“My mother no longer has a voice of her own, but I do, and this is what I know to be true. My mother was not a tragic, doomed person. She was vibrant. Her life was devoted to her art, her children, her husband, and her heart. This is how she would want to be remembered, not as someone who is defined by her death, but by her life.”
That’s how Natasha Gregson Wagner summarizes her mother, Natalie Wood, in her memoir, “More than Love.” This book will be a disappointment to the conspiracy theorists, backyard gossips, and supermarket tabloids — all whom have tried make Natalie’s 1981 death into a murder that came from a love triangle among Wood, husband Robert Wagner, and actor Christopher Walken. Natasha sets it straight, logically, exonerating her stepfather — whom she alternately calls “RJ” and “Daddy Wagner.” I’ve always agreed with this, and it’s about time the lie is put to bed forever.
Natasha’s book is such an engaging memoir about her own life, growing up famous, her parents before Natalie’s death, and how she coped with it, you can’t put it down. But she has to address the drowning incident that killed Natalie, and how the gossip turned into white noise for the rest of her life.
One person Natasha cites from that night on the Splendour is Dennis Davern, the deckhand on the boat who’s gone on to cash in on his own “memories” decade after decade with the tabloids.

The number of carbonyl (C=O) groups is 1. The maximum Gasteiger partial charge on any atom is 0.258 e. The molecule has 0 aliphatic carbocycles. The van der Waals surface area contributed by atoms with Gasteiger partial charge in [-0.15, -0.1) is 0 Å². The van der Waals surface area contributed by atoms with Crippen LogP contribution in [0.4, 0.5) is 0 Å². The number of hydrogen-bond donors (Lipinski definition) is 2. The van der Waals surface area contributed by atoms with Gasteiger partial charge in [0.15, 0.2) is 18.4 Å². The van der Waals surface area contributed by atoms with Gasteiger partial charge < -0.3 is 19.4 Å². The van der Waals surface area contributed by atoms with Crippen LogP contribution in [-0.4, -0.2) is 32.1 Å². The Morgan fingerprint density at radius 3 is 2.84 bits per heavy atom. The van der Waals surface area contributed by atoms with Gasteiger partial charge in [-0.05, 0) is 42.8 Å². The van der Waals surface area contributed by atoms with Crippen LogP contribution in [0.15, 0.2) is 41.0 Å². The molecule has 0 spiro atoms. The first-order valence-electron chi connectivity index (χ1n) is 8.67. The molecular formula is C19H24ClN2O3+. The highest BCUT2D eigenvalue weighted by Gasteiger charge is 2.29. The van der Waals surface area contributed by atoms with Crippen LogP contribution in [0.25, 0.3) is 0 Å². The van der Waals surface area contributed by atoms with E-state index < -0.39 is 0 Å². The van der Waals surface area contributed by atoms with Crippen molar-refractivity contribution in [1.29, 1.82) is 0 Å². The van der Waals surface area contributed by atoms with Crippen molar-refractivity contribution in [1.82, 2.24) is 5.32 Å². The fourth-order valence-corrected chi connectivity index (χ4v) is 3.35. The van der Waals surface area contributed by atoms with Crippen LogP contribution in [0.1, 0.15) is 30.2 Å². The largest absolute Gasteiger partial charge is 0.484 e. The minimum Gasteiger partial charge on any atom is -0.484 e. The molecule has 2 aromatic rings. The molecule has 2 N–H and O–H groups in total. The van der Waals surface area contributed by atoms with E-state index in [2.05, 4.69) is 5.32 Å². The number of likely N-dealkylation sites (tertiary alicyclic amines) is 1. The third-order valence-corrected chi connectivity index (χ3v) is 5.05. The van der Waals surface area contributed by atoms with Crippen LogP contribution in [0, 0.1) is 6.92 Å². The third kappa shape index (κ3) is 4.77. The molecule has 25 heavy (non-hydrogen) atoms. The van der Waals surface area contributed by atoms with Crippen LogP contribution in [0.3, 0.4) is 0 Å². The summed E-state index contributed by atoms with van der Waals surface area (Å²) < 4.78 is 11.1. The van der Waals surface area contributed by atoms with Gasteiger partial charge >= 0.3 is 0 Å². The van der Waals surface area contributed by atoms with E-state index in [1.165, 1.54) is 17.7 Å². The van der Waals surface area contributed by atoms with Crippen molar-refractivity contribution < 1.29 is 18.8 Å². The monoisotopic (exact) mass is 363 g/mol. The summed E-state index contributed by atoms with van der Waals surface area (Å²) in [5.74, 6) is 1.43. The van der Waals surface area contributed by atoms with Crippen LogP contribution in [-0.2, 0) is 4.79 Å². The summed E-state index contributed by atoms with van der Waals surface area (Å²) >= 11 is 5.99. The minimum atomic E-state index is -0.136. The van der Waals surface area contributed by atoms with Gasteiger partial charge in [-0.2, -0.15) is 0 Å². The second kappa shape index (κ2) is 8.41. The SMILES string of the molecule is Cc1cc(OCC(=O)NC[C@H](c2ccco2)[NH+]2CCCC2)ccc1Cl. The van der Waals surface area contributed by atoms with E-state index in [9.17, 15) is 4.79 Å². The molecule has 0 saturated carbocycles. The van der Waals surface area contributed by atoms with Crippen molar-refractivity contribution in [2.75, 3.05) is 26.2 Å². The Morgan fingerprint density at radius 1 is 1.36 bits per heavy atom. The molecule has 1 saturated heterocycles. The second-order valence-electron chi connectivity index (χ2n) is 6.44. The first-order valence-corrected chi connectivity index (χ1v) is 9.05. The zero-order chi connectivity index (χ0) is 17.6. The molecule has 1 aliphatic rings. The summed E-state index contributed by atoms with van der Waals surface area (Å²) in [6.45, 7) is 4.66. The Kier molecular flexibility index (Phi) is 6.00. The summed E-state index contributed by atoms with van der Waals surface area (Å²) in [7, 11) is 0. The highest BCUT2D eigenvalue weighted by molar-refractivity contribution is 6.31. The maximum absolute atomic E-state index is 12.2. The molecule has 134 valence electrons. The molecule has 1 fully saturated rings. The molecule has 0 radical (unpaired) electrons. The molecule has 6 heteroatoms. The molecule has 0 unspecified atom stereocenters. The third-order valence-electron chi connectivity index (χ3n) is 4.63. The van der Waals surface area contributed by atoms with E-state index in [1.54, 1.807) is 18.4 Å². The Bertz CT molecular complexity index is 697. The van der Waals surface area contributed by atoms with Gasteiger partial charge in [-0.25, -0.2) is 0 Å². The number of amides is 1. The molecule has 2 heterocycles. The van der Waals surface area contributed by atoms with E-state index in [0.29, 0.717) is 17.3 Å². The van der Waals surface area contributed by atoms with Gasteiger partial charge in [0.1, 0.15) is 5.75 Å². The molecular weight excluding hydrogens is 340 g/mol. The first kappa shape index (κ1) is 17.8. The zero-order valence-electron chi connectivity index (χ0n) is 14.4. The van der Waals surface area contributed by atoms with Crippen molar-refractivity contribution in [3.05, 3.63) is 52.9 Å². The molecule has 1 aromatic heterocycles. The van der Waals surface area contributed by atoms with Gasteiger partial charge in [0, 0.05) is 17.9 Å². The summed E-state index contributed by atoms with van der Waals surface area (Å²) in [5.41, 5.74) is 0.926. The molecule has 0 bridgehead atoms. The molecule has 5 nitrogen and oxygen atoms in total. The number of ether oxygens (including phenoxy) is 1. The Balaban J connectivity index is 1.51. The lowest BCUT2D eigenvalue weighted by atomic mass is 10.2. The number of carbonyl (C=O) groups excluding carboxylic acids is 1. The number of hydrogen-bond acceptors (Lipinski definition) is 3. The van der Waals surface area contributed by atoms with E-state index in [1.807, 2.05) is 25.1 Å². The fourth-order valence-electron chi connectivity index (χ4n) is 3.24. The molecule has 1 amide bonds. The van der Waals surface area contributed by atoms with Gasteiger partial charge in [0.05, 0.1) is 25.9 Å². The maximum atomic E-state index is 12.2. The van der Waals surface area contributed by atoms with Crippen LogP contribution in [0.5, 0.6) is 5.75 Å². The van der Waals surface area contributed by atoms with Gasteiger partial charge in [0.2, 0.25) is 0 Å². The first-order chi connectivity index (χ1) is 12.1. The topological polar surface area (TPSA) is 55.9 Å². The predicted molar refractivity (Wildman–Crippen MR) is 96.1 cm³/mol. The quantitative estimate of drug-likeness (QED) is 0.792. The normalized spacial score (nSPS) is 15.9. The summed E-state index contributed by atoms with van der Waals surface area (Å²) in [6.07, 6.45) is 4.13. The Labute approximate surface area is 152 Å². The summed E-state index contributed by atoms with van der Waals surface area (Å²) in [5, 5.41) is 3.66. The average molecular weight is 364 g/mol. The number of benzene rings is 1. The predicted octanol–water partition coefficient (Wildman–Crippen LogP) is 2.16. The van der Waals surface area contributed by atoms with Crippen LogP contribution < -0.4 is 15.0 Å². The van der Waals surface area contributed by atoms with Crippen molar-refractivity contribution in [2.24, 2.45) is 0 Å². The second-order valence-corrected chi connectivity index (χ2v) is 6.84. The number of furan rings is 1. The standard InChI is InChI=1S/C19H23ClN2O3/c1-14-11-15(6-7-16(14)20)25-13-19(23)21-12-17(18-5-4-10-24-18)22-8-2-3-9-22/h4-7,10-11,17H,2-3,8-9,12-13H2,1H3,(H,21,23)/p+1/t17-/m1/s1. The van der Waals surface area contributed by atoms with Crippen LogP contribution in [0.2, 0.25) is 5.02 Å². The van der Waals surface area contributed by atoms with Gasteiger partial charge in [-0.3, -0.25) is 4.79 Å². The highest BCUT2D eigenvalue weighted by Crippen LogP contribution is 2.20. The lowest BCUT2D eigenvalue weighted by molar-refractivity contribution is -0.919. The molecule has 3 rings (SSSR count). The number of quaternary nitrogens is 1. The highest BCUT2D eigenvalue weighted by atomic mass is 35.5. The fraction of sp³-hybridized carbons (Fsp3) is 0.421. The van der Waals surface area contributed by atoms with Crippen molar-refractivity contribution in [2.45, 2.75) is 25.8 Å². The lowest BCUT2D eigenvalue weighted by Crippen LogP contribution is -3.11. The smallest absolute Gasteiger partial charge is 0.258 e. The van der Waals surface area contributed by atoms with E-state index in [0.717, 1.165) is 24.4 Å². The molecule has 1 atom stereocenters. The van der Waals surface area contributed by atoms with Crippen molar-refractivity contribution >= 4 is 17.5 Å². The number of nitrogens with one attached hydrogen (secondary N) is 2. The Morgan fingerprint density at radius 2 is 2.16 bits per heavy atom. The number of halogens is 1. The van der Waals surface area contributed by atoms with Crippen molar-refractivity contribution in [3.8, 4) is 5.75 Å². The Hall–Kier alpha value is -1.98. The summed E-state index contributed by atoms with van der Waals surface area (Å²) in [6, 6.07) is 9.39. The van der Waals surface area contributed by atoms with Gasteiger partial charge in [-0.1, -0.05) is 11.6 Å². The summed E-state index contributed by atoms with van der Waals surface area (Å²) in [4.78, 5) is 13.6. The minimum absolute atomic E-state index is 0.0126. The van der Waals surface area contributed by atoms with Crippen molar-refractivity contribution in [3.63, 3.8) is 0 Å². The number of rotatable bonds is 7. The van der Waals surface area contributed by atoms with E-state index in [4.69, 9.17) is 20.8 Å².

Natasha writes: “He says he was afraid of my dad after my mother died, and that my father was holding him hostage at our house. That’s why he didn’t tell the police at the time. I was living in that same house then and I think I would have noticed if Dennis was being held in my home against his will. More importantly, I would have noticed if my dad was the kind of man to hold another man against his will in the first place! I have known Robert Wagner since before I was two years old. Abusive men leave traces as they move through their lives. Where is the history of my dad’s abuse? There is none. Why would my dad suddenly become secretly abusive and threatening toward his wife and others in 1981, at age fifty-one?”
Well, he didn’t. I interviewed Robert Wagner around the year 2000. We had lunch together at the Plaza Athenee in New York. I didn’t hesitate to ask about the night Natalie Wood died, and he was as forthcoming as ever. Despite a long, happy marriage to Jill St. John (whom Natasha writes about lovingly in the book), Wagner keeps a torch for Natalie.
No one in my world questioned my dad’s love for my mom or his utter despair at her loss. Everyone in our lives wrapped their arms around him. R.J. had loved Natalie “more than love.” When it came time to choose the inscription on her gravestone, my dad made sure to add those three words, the same phrase my parents had always used to describe their love for each other. He asked if Courtney and I wanted it to say anything else. We told him we liked it just the way it was.”
So much great stuff here. We have to thank Natasha for sitting down and writing this book. Buy it. You won’t be disappointed!